Drug compliance is defined as the extent to which patients follow medical instructions. Today, the term 'compliance' is used less frequently because it implies that only the patients is responsible for the medical treatment. The term 'adherence' has now replaced 'compliance', because it reflects a less paternalistic physician–patient relationship, and includes the responsibility of the caregivers. Adherence has been defined as 'the active, voluntary, and collaborative involvement of the patient in a mutually acceptable course of behaviour to produce a therapeutic result'. Some patients may never start treatment and this type of non-adherence has been named non-acceptance. Medication adherence also includes the concept of persistence taking into account the willingness to take a prescribed medication throughout the overall duration of drug therapy. The degree of accordance of therapeutic goals of patient and therapist is defined as 'concordance'. The definition of 'concordance' has changed over time from one which focused on the consultation process, in which doctor and patient agree on therapeutic decisions that incorporate their respective views, to a wider concept which stretches from prescribing communication to patient support in medicine taking. For practical reasons, many studies on this topic report the percentage of doses taken during a time period, however, this does not distinguish between individuals that have executed the regimen well but quit compared with individuals that took only part of the doses but continued over the whole observation period.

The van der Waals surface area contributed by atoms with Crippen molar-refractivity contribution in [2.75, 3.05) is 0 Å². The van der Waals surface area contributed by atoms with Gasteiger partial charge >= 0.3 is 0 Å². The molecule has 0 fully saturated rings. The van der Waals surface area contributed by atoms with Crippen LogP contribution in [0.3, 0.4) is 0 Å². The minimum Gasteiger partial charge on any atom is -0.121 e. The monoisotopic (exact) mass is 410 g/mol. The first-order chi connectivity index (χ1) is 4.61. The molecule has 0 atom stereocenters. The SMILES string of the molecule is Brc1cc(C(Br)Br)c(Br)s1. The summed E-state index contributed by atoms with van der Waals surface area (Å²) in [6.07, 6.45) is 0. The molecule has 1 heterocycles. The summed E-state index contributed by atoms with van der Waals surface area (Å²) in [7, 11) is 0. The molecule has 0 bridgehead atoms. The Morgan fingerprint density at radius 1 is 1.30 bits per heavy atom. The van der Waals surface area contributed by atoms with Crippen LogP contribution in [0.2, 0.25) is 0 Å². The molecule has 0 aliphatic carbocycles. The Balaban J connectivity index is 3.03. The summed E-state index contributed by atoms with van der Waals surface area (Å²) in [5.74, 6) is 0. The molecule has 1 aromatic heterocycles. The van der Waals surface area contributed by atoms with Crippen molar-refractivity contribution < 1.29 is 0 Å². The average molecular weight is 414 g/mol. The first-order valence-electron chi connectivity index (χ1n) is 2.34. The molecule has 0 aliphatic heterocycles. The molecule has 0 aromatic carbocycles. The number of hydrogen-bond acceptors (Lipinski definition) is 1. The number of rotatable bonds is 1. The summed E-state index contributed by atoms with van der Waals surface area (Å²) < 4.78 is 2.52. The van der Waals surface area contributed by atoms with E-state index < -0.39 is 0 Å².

Eur Heart J. 2011;32(3):264-268. © 2011 Oxford University Press
Copyright 2007 European Society of Cardiology. Published by Oxford University Press. All rights reserved.
Cite this: Strategies to Improve Drug Adherence - Medscape - Feb 01, 2011.